Hello everyone and welcome to my second blog! As a reminder, my project consists on develop a device to detect antibiotics in milk, using DNA and antibodies as recognition elements with SPR (Surface Plasmon Resonance) detection and Smartphone readout system for data acquisition.
This time I would like to discuss with you a problem that has taken importance in recent years. Someone might wonder why it’s necessary to detect antibiotics in milk? As part of the answer we could mention for example, to improve the animal healthcare, to ensure food quality and safety, avoid economic losses and last but not least to control “Antibiotic Resistance”. In this blog I will try to share with you some ideas related to the last mentioned problem.
The World Health Organization considers that Antibiotic Resistance is one of the biggest threats to global health, food security and development today.
It’s important to remark that we live surrounded by bacteria, some of them crucial for life but others potentially dangerous. To deal with the problematic ones we have developed antibiotics that are natural, semi-synthetic or synthetic compounds that can suppress or kill bacterial growth. After several years of massive misuse of these agents in human and veterinary health, we started to notice that the typical antibiotics weren’t capable to keep working with the same efficiency as they used to work. Behind this, a lot of scientific evidence started to suggest that these microorganisms find the way to become resistant to the drugs that some years ago were able to kill them. Antibiotic resistance happens when a bacteria develops or acquires a way to prevent the effect of antibiotics from killing or controlling growth. The problem is that when bacteria do not respond to the drugs designed to kill them, infections that used to be treatable can become fatal.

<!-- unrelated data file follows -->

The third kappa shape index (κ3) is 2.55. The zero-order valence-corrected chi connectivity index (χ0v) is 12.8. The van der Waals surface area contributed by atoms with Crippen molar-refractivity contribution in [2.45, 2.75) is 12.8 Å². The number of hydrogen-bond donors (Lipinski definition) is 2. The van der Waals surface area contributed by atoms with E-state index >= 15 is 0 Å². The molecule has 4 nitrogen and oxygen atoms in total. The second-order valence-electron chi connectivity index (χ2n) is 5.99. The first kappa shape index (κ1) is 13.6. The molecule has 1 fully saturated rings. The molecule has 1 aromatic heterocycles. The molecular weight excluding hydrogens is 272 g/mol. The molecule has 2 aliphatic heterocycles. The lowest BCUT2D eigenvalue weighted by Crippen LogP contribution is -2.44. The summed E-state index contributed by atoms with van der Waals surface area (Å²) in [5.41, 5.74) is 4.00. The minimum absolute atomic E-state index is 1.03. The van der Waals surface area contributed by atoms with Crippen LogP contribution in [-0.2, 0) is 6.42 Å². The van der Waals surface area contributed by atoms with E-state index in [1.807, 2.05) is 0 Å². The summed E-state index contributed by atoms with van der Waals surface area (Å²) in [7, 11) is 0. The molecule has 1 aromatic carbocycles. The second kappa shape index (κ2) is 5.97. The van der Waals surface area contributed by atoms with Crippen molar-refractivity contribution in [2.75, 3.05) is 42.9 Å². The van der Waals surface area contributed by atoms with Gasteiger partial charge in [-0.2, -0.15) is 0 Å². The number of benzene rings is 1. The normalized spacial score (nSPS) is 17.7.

To understand this concept in an interactive way, here is a video explaining in detail part of this phenomenon. Hope you like it.
How we can help? There are different ways to contribute against this problem, for example when the doctor prescribe us antibiotic for a certain period of days is essential to respect it. Otherwise we are contributing to keep the most resistant bacteria alive, those that survived the first few days of treatment letting them continue to grow, becoming more and more resistant. The following image gives us an idea of how antibiotic resistance can spread:
As it was previously explained the extended use of antibiotics in the veterinary field, could lead to the presence of these compounds on animal derivate products as milk, eggs or meat. For this purpose is necessary to establish good regulation policies and controls to monitor in a rapid way if the administration of the drugs is being done properly. The idea behind my work is related to this problem, because this kind of device could be used by farmers, veterinaries or even milk consumers as a potential tool to detect antibiotics in milk samples directly with the Smartphone. At this point we are trying to offer a solution to a huge problem making us part of the process.
Going into details, until now I worked on the characterization of the imunoreagents used on my ELISA. Currently I’m developing a fluorescent microarray to detect three different classes of antibiotics in milk, using oligonucleotide probes linked to haptens and also antibodies to detect the molecules of interest.
I hope you find it interesting and you can keep some information about it. For the next blogs I will try to continue explaining concepts related to my project.
Have a nice weekend.